Dying Words 500

Dying Words: The AIDS Reporting of Jeff Schmalz and How It Transformed The New York Times

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Dying Words: The AIDS Reporting of Jeff Schmalz and How It Transformed The New York Times
March 16, 2016 7:00 PM
March 16, 2016 9:30 PM
Suggested donation of $5 to benefit the Bureau. No one turned away for lack of funds.
212 620 7310 ext. 300
February 4, 2016
Bureau of General Services—Queer Division @ The Center
212 620 7310 ext. 300
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208 West 13th Street, Room 210, New York, NY, 10011, United States
Dying Words 500


Dying Words: The AIDS Reporting of Jeff Schmalz is a multi-media project consisting of a book and public radio documentary about the New York Times reporter who covered the AIDS epidemic in the early 1990s as he was dying of the disease. It is also, in part, the story of The New York Times and, by extension, American journalism, during a much less tolerant time for LGBTQ journalists in major news organizations.

This presentation by Samuel Freedman and Kerry Donahue, collaborators on the book and radio documentary, will include a a Power Point of historical photographs and audio excerpts of Jeff talking about and reading from his most famous articles.

This independently produced and financed radio documentary was released on December 1, 2015 to honor World AIDS Day. It was distributed by PRX, the Public Radio Exchange and aired on more than 140 public radio stations in the United States between November 16, 2015 and December 27, 2015. A lengthy excerpt of the hour-long documentary was also carried by NPR’s On The Media show, which is syndicated to more than 400 member stations. It is expected that even more stations will air the documentary for Pride Month in June 2016.

The book, published by CUNY Journalism Press, has hailed by such significant gay figures as Barney Frank, Andrew Sullivan, and Terrence McNally. It was excerpted in Poz and Columbia Journalism Review online.

As for the story of Dying Words:

Jeff Schmalz was a prodigy. Born in 1953, he grew up in a lower middle-class, single-parent home in suburban Philadelphia. In his first year at Columbia University, he started as a copyboy at the Times. In early 1973, he dropped out of Columbia to work full-time as a copy editor. He rose through the ranks of the Times quickly, from copy editor to deputy metropolitan editor, from general reporter to bureau chief in Albany and then Miami to deputy national editor, all by age 37. All the while, Jeff was open to peers, subordinates, and friends about his homosexuality, yet, he stayed closeted to newsroom management, especially A.M. (Abe) Rosenthal, the brilliant editor of the Times from 1977-1986, who was also known for his homophobia.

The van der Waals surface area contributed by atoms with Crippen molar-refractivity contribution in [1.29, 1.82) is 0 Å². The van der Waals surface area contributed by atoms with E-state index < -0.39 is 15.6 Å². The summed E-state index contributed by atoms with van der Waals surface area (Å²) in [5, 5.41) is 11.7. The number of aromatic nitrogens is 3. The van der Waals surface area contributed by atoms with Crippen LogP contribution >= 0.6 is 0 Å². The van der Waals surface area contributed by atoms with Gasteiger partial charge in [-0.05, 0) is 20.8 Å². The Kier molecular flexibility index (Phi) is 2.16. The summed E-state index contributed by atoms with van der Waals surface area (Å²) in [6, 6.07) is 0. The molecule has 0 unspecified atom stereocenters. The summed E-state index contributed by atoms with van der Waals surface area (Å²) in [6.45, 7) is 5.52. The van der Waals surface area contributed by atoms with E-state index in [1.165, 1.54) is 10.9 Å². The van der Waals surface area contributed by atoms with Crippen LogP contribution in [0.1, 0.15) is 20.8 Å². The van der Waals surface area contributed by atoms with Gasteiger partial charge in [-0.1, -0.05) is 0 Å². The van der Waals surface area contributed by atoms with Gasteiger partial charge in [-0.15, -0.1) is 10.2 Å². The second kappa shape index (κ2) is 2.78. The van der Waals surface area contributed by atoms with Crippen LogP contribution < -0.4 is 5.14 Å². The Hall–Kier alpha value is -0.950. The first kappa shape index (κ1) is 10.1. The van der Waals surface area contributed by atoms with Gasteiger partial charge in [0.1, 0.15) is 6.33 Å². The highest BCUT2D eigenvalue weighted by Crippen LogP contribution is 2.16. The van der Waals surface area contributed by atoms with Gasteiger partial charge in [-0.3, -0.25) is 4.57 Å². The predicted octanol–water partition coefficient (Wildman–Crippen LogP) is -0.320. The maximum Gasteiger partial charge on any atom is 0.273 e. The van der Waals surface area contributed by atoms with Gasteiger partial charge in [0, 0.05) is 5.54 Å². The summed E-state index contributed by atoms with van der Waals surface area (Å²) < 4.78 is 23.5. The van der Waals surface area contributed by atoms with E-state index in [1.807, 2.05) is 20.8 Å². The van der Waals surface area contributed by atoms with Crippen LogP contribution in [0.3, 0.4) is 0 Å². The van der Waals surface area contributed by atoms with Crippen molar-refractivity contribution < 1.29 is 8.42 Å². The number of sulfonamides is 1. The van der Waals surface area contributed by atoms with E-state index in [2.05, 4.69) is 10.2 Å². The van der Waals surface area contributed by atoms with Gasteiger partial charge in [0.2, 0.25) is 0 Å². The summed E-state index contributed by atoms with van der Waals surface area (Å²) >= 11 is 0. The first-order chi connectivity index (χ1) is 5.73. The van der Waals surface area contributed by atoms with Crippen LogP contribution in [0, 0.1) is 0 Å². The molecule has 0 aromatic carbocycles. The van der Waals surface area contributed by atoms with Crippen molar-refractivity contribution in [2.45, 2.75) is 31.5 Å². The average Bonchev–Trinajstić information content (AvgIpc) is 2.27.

Jeff’s life changed on a Friday afternoon in late December 1990. He had a seizure at his desk in the newsroom. When he was diagnosed weeks later with AIDS, the prognosis was dire — his T cell count was just two and he had PML, a AIDS related brain infection often fatal within months. To everyone’s astonishment, Jeff responded well to AZT, the primary treatment available at the time.

Jeff returned to the Times in the fall of 1991 on a mission: to report and write a series of articles about the human toll of the AIDS epidemic. The self-described “consummate Timesman” broke away from the formula. He wrote deep and searching profiles of people living and, like himself, working with the disease — AIDS doctor Marcus Conant, basketball star Magic Johnson, Republican AIDS activist Mary Fischer, authors Randy Shilts and Harold Brodkey, and others. The Times standards all but forbade use of the first-person in its news columns, yet Jeff wrote a wrenching essay about having AIDS while covering the disease. In his final year, he despaired not only that AIDS remained uncured, but that it was falling off the national radar. His posthumous essay, “What Ever Happened to AIDS?,” appeared in the New York Times Magazine on November 28, 1993, just weeks after his death.


Samuel freedman

Samuel G. Freedman is the author of seven non-fiction books prior to Dying Words, a columnist for the New York Times, and a professor for more than two decades at the Columbia Journalism School. (Earlier in Freedman’s career, he worked for Jeff Schmalz as a metro desk reporter for the Times.)



Photo by Rebecca Castillo []

Kerry Donahue is a former executive producer at WNYC and is the current director of the radio program at Columbia Journalism School.